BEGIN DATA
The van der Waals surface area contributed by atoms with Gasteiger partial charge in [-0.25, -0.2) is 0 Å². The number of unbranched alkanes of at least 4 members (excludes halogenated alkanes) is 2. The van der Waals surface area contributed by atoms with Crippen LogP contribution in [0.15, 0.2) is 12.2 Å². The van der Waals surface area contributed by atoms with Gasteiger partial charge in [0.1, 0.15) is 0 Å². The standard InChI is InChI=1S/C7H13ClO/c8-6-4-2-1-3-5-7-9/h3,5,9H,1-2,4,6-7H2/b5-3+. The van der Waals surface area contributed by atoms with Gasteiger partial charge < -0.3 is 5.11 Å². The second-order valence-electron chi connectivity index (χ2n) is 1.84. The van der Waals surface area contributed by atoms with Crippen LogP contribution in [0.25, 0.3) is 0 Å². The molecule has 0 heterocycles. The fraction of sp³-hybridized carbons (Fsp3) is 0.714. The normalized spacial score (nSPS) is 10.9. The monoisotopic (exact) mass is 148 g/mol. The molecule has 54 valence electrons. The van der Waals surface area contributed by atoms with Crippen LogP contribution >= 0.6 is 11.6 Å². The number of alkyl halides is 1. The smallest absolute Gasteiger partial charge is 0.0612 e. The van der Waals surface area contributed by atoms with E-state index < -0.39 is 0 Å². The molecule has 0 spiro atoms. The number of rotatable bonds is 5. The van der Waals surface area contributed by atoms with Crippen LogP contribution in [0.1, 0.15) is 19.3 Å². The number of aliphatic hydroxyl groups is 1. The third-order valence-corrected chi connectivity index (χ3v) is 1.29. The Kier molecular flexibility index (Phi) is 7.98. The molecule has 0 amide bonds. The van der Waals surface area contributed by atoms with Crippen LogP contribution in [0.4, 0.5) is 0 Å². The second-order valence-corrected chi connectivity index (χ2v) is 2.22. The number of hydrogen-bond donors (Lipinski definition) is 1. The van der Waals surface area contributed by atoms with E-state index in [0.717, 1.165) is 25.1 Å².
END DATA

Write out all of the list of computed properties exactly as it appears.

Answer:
The van der Waals surface area contributed by atoms with Gasteiger partial charge in [-0.25, -0.2) is 0 Å². The number of unbranched alkanes of at least 4 members (excludes halogenated alkanes) is 2. The van der Waals surface area contributed by atoms with Crippen LogP contribution in [0.15, 0.2) is 12.2 Å². The van der Waals surface area contributed by atoms with Gasteiger partial charge in [0.1, 0.15) is 0 Å². The standard InChI is InChI=1S/C7H13ClO/c8-6-4-2-1-3-5-7-9/h3,5,9H,1-2,4,6-7H2/b5-3+. The van der Waals surface area contributed by atoms with Gasteiger partial charge < -0.3 is 5.11 Å². The second-order valence-electron chi connectivity index (χ2n) is 1.84. The van der Waals surface area contributed by atoms with Crippen LogP contribution in [0.25, 0.3) is 0 Å². The molecule has 0 heterocycles. The fraction of sp³-hybridized carbons (Fsp3) is 0.714. The normalized spacial score (nSPS) is 10.9. The monoisotopic (exact) mass is 148 g/mol. The molecule has 54 valence electrons. The van der Waals surface area contributed by atoms with Crippen LogP contribution >= 0.6 is 11.6 Å². The number of alkyl halides is 1. The smallest absolute Gasteiger partial charge is 0.0612 e. The van der Waals surface area contributed by atoms with E-state index < -0.39 is 0 Å². The molecule has 0 spiro atoms. The number of rotatable bonds is 5. The van der Waals surface area contributed by atoms with Crippen LogP contribution in [0.1, 0.15) is 19.3 Å². The number of aliphatic hydroxyl groups is 1. The third-order valence-corrected chi connectivity index (χ3v) is 1.29. The Kier molecular flexibility index (Phi) is 7.98. The molecule has 0 amide bonds. The van der Waals surface area contributed by atoms with Crippen LogP contribution in [0.4, 0.5) is 0 Å². The second-order valence-corrected chi connectivity index (χ2v) is 2.22. The number of hydrogen-bond donors (Lipinski definition) is 1. The van der Waals surface area contributed by atoms with E-state index in [0.717, 1.165) is 25.1 Å².